India Today - - RAKHIGARHI -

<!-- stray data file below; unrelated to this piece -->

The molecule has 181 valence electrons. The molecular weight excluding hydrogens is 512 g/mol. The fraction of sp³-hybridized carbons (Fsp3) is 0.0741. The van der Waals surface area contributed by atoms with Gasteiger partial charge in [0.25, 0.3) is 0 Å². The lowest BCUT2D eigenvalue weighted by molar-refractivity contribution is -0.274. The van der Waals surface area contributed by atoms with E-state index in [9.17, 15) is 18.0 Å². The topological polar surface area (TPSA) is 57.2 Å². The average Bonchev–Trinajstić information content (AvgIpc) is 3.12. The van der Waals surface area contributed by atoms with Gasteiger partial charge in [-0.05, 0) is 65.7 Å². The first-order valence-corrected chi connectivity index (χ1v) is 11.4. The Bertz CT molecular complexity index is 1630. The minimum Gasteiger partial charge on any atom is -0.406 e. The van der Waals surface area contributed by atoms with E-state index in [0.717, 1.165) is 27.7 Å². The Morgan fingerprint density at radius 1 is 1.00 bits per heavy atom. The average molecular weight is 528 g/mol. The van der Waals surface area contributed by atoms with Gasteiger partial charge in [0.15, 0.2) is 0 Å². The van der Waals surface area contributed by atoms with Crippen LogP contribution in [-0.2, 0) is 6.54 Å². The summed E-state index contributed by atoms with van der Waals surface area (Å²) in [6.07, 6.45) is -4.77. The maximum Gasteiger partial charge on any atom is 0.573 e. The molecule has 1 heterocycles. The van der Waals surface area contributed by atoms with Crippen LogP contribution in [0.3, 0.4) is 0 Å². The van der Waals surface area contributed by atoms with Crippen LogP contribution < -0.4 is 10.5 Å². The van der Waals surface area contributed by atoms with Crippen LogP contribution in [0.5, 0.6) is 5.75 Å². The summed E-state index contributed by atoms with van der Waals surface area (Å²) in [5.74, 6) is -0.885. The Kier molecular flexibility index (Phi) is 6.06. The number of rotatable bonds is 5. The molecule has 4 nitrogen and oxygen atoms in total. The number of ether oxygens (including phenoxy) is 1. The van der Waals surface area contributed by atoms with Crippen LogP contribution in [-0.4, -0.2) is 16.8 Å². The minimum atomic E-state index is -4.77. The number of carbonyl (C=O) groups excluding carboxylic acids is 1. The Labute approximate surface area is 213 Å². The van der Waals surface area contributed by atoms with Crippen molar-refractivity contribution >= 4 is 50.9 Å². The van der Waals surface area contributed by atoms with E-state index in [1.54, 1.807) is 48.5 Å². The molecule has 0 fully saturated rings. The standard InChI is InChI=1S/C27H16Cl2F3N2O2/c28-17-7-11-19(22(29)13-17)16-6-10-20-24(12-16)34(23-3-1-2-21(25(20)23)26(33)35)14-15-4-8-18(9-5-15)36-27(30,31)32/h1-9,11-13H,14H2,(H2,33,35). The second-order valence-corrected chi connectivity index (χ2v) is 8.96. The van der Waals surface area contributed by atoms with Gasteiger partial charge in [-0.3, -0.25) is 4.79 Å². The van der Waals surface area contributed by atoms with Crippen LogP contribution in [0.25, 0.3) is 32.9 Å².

“Per­haps the Harappans chanted hymns ex­tolling the glo­ries of the Saraswati as they watched the river dry up. Per­haps they in­voked In­dra to break the dams and let the waters flow again.” San­jeev Sanyal Econ­o­mist and au­thor of in­di­genist his­to­ries “What can ge­net­ics add? It can­not tell us what hap­pened at the end of the In­dus Val­ley Civil­i­sa­tion, but it can tell us if there was a col­li­sion of peo­ples with very dif­fer­ent an­ces­tries. Although mix­ture is not it­self proof of mi­gra­tion, the ge­netic ev­i­dence of mix­ture proves that dra­matic de­mo­graphic change oc­curred close to the time of the fall of Harappa.” David Re­ich Ge­neti­cist at Har­vard Med­i­cal School “There are many points that prove the Vedic na­ture of the In­dus Val­ley cul­ture. The largest con­cen­tra­tion of sites ap­pears in an area near the dry banks of the Saraswati and Dr­ishad­vati rivers. The Vedic cul­ture was said to have been founded by Manu be­tween their banks.” David Fraw­ley Founder, Amer­i­can Coun­cil of Vedic As­trol­ogy “The In­dus Val­ley Civil­i­sa­tion was pri­mar­ily ur­ban and lit­er­ate whereas the Vedic peo­ple were es­sen­tially agro-pas­toral, lack­ing both ur­ban­ism and the use of a script.” Romila Thapar His­to­rian & Pro­fes­sor Emerita, JNU

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